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Interviews - 03 May 2018

Meet The Artist: David Studwell

We're incredibly excited to announce that David Studwell's unique collaboration with the one-and-only Elton John and legendary British photographer Terry O'Neill will be shown for the first time at our Hampstead fair with ContemporArti! We couldn't wait to sit down with David and find out all about his screenprint 'Elton John: Home Run - Dodger Stadium 1975' and discover how he breathes new life into iconic and timeless images.

In the studio with David Studwell

What an exciting collaboration! Can you tell us a little bit about how you came to work with Terry O’Neill and Elton John on this project?

I’m a genuine fan of Terry’s work. His portfolio spans several decades and this image allowed me to tap into an era that I’m naturally drawn to - the seventies.

My work often harks back to classic bygone eras such as the sixties and the seventies and this image gave me the perfect excuse to revisit those classic times. Following a meeting with Terry and his representation, we decided to embark on a collaboration. With Sir Elton John’s retirement beckoning; it felt like the perfect time to launch the screen print. 

David Studwell, Marilyn Monroe - Pink, Silkscreen print, 90 x 70cm, edition of 2, £950, ContemporArti.

There’s a strong sense of nostalgia in your work. Talk us through the inspiration behind your prints?

I am drawn to classic eras like the sixties, the seventies and the golden age of Hollywood and much of my work focuses on ‘celebrity.’ Marilyn Monroe, Elizabeth Taylor and Sofia Loren all crop up in my work, evoking as you say a strong sense of nostalgia.

I take these classic images from bygone times and bring them firmly into the present with my modern approach and style. My work harks back to times when the word ‘celebrity’ had meaning, unlike today when social media or television catapults anyone into the spotlight. When I bring these iconic images into the present I attempt to preserve a sense of those times; by adding splashes or retro-colour or diamond dust to encapsulate the glamour of those eras. With the Elton piece; it was important to strike a balance. I wanted to maintain the identity of Terry’s original photograph whilst adding my own unique vision to the image.

Inside David Studwell's studio. Image provided by ContemporArti.
Can you give us some insight into your practice and how you work to transform these iconic images?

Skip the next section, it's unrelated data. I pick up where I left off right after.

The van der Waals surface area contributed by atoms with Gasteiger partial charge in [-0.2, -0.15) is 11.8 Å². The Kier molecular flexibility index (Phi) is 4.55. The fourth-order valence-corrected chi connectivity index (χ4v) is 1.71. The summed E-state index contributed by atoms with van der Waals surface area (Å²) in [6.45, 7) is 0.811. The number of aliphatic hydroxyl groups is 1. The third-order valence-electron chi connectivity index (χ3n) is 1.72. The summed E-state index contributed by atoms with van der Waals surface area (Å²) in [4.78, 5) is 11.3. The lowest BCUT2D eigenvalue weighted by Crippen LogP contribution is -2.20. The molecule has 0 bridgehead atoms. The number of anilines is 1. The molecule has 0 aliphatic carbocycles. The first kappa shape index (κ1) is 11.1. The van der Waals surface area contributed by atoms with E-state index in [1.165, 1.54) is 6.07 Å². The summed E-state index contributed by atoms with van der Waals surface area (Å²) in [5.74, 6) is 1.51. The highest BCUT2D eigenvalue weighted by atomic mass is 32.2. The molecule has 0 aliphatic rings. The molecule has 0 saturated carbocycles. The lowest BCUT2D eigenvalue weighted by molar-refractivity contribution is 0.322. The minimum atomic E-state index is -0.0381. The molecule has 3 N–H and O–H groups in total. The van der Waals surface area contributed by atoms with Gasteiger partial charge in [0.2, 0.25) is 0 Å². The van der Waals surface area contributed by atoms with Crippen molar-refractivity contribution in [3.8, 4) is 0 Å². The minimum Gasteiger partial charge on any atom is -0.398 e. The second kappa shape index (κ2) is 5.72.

I normally start with a photograph. I then strip the image back to its bare-essentials; a blank canvas if you will. I begin by adding layers, building a framework as I go. Later I experiment with color and tone; until I get exactly the right ‘fit’ for the image. I normally spend a lot of time playing around with color.

We think it's wonderful that your work gives a new life and much wider access to these world-renowned images, is it an aspect that you also enjoy?

Once I begin working on the images they take on a new identity of their own, whilst maintaining the essence of the original image. The images metamorphose, constantly evolving on their journey from the past to the present. Whilst I add my own unique modern stamp to each piece, I also want to preserve the glamour and charm of those bygone eras. Watching a B&W photograph evolve into a technicolor screen print can be magical.

David Studwell, Steve Mc Queen II, Screenprint, 57 x 45cm, edition of 30, £300, ContemporArti.

Can you let us in on any secret (or not so secret!) David Studwell collectors? Where are you most proud of having your work displayed?

Kate Moss has visited many of my shows and bought numerous pieces. She was very complimentary and seemed to really enjoy the work. George Michael’s cousin also bought some work as well as Nile Rogers. The singer Sheryl Crow bought some of my work only this week.

I did a solo show in North London last year and Liam Gallagher came along, he said he absolutely loved the work! It’s a privilege to sell to major names like this but it’s also great selling to the builder around the corner!

Be sure to check out the print for youself at our Hampstead fair, 10 - 13 May, on ContemporArti's stand (G7). Book your Hampstead fair tickets » 

You can also shop the limited edition print online now »

Header image: David Studwell, 'Elton John : Home Run' - Dodger Stadium 1975, Screenprint (5 colours) with diamond dust, 95 x 64cm, edition of 50, prices range from £2,200 for prints signed by David Studwell, to £4,400 for prints signed by Elton John, Terry O'Neill and David Studwell. ContemporArti. 

Artwork images from top to bottom: In the studio with David Studwell. Image provided by ContemporArti.
David Studwell, Marilyn Monroe - Pink, Silkscreen print, 90 x 70cm, edition of 2, £950, ContemporArti.
Inside David Studwell's studio. Image provided by ContemporArti.
David Studwell, Steve Mc Queen II, Screenprint, 57 x 45cm, edition of 30, £300, ContemporArti.

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